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The Apostolic Church-Ordinance (or Apostolic Church-Order, Apostolic Church-Directory or Constitutio Ecclesiastica Apostolorum) is an Orthodox Christian treatise which belongs to genre of the Church Orders. The work can be dated at the end of 3rd century CE. The provenience is usually regarded as Egypt, or perhaps Syria. The author is unknown.
The full and original text, in Greek, was found in a 12th-century manuscript discovered in 1843 at Vienna and published in the same year by Johann Wilhelm Bickell, which named it Apostolische Kirchenordnung. Only other four fragmentary Greek manuscripts are extant.
The Apostolic Church-Ordinance usually is found also in ancient collections of Church Orders. It is the second book in the Verona Palimpsest, it is the first book in the Alexandrine Sinodos and in the Bohairic version of the Clementine Octateuch, while the Arabic version of the Clementine Octateuch has it in the second place, and the Syriac version of it has it in the third place. Thus we have many early translations of the Apostolic Church-Ordinance in Latin, Ge'ez, Bohairic Coptic, Sahidic Coptic, Arabic and Syriac. For the publication details of these versions, see articles about the relevant collections.
The titles found on the manuscripts can be different, so the Bohairic Alexandrine Sinodos version is entitled "Canons of our Fathers the Holy Apostles of our Lord Jesus Christ, which they appointed in the Churches", while the Syriac version has "Third book of Clement, Teaching of the twelve Apostles".
As usual in genre of the Church Orders, this texts purports to be the work of the Twelve Apostles, whose instructions, whether given by them as individuals or as a body. In antiquity this text was sometime mistakenly supposed to be gathered and handed down by the Clement of Rome.
The names of the Apostles are so listed: John, Matthew, Peter, Andrew, Philip, Simon, James, Nathanael, Thomas, Cephas, Bartholomew and Judas. The presence of both Peter and Cephas, and the first place given to John, is found also in the more ancient Epistula Apostolorum.
The content can be so summarized:
- chapters 1-3 include a short introduction inspired by the Epistle of Barnabas
- chapters 4-14 are an evident adaptation of the first six chapters of the Didache, the moral precepts of which are attributed severally to the Apostles, each of whom, introduced by the formula "John says", "Peter says", etc., is represented as framing one or more of the ordinances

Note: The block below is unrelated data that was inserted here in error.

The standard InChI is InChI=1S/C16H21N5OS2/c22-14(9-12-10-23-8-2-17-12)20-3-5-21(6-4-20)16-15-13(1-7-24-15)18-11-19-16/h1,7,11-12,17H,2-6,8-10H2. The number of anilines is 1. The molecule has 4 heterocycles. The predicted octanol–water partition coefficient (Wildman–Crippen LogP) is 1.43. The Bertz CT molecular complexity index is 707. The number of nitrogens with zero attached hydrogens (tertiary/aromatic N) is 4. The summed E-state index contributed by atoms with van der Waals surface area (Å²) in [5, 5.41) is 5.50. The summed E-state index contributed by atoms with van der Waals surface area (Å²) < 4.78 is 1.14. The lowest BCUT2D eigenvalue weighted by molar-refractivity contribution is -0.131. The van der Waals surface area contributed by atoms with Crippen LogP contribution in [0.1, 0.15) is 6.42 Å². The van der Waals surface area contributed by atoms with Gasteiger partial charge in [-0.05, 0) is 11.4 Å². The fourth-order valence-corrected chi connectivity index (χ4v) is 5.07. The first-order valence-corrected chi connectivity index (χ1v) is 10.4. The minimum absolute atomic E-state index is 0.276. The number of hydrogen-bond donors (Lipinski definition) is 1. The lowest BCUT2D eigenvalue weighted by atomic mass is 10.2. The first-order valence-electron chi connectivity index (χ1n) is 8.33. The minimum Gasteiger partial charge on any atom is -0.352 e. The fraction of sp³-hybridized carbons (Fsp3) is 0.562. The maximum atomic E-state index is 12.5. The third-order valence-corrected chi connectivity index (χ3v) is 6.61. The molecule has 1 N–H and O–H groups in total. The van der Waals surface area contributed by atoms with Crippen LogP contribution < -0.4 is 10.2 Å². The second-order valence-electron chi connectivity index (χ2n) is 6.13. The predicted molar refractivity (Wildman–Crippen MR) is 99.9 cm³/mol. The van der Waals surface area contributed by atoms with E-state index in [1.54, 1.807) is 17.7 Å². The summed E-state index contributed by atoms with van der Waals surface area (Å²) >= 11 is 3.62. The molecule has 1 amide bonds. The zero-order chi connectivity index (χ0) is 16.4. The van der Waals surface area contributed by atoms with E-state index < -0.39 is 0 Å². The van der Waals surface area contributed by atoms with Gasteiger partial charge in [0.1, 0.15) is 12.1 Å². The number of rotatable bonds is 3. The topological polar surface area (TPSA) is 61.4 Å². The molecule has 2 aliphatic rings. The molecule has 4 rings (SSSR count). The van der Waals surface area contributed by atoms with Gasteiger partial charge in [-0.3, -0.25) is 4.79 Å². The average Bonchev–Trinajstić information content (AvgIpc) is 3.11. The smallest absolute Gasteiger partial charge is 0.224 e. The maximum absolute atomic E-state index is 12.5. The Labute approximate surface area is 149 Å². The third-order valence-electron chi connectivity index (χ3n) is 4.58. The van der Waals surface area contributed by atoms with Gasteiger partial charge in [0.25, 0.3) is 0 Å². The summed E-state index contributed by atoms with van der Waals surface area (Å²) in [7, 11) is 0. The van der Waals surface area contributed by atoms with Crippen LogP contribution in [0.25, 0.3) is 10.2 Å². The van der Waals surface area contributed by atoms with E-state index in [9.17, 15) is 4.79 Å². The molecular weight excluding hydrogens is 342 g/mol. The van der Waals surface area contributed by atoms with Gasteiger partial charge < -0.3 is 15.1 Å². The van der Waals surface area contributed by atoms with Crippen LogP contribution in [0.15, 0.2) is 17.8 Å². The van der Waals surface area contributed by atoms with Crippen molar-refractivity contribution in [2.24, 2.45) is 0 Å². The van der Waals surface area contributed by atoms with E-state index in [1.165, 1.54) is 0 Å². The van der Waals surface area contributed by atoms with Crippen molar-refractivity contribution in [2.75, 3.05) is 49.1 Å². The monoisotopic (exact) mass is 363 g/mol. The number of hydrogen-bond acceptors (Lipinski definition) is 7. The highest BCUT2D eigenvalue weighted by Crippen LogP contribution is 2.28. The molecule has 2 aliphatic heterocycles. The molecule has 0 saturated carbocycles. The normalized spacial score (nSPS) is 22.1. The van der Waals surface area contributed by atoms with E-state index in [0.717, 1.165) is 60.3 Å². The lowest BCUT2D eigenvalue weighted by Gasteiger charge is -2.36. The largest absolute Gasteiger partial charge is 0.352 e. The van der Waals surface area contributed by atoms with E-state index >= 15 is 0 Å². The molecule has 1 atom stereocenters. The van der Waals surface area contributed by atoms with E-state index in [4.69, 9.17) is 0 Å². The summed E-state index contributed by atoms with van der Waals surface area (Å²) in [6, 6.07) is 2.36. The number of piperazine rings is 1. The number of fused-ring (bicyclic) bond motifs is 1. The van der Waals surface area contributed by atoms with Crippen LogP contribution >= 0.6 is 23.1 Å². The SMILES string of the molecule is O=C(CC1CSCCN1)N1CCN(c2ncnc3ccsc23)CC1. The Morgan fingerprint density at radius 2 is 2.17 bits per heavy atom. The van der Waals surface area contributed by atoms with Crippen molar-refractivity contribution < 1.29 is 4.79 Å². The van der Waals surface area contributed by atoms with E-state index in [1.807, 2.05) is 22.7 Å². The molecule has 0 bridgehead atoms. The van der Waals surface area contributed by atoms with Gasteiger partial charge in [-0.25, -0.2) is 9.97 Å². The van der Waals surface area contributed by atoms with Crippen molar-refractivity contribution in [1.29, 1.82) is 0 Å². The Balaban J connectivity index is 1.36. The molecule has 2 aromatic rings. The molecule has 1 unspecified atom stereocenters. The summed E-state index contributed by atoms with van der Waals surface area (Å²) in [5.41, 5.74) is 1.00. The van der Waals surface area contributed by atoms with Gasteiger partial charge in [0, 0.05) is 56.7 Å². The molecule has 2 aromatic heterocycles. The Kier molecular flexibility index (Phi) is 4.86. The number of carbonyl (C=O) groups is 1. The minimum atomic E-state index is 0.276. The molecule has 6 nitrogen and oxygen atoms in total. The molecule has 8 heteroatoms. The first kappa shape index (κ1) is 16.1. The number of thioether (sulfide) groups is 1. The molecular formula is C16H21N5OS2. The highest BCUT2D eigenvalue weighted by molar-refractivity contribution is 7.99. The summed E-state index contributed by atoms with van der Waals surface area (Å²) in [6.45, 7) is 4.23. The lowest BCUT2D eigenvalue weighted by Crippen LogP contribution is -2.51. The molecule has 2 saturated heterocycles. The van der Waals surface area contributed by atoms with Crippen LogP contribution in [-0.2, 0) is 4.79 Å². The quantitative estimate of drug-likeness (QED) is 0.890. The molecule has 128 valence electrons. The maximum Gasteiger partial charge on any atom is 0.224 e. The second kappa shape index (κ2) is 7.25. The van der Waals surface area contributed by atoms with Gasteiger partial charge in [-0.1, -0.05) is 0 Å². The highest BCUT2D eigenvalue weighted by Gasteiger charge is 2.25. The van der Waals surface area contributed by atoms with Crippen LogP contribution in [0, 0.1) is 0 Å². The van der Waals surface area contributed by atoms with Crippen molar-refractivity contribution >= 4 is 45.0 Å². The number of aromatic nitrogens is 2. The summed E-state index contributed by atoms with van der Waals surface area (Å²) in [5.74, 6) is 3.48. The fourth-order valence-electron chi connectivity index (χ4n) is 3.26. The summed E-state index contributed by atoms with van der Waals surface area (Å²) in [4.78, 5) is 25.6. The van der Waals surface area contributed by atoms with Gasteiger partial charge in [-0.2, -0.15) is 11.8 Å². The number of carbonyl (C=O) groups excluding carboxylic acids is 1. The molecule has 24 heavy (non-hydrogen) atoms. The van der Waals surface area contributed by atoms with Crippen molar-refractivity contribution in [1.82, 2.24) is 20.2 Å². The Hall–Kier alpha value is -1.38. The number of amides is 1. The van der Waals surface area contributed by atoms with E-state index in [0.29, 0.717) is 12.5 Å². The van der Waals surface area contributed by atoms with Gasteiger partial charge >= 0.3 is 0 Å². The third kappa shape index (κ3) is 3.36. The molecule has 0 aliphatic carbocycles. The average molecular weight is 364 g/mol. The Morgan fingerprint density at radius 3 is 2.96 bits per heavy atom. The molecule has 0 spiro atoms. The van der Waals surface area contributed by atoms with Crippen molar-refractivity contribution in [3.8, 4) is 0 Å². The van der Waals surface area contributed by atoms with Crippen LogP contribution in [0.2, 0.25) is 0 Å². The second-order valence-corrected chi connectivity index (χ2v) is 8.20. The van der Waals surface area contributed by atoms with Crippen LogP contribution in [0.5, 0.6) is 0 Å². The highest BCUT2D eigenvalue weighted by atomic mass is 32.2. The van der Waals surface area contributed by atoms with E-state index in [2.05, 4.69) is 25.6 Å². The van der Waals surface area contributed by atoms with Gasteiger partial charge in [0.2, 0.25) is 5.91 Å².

- chapters 15-30 treat in similar manner of the qualifications for appointment and ordination of bishops, presbyters, reader, deacons and widowers, and this section treats also of the duties of lay male and female and of deacons.
- Bradshaw, Paul F. (2002). The Search for the Origins of Christian Worship. Oxford University Press. p. 80. ISBN 978-0-19-521732-2.
- Geschichte des Kirchenrechts, Giessen, 1843, I, 107-132.
- Johann Wilhelm Bickell was professor of canon law at the University of Marburg, and died (1848) as minister of justice of Hesse-Kassel. He was the father of Gustav Bickell.
- Journal of Theol. Studies, October 1901.
- In the "Commentarius" to his "Historia Ethiopica" (Frankfort 1691).
- Ernst, Allie M. (2009). Martha from the Margins: The Authority of Martha in Early Christian Tradition. Brill. p. 228. ISBN 978-90-04-17490-0.
- Stewart-Sykes, Alistair (2006). The apostolic church order: the Greek text with introduction, translation and annotation. St. Pauls Publications. ISBN 978-0-9752138-4-1.
- Adolf von Harnack, Texte und Untersuchungen, Leipzig 1886, II, 5 sq.
- Jean Baptiste Francois Pitra, Juris ecclesiast. Grœcorum Hist. et Monum., Rome 1864, I 75-88
- Franz Xaver von Funk, Doctrina Duodecim Apostolorum, Tübingen 1887, 44 sq. 50 sq.
- Philip Schaff, Teaching of the Twelve Apostles, New York 1885, 127-132, 237-257, where the dependence of the Apostolic Church Ordinance (Canons 4-14) on the Didache is graphically set forth
- Otto Bardenhewer, Gesch. der altkirch. Lit., Freiburg 1903, II 262-269; Patrologie, ib. 1901, 141
- Henry Tattam The Apostolical Constitutions... 1848: English text of the Bohairic version (at pages 2–30)
- J. P. Arendzen in Journal of Theological Studies October 1901: English text of the Syriac version (at pages 61–73)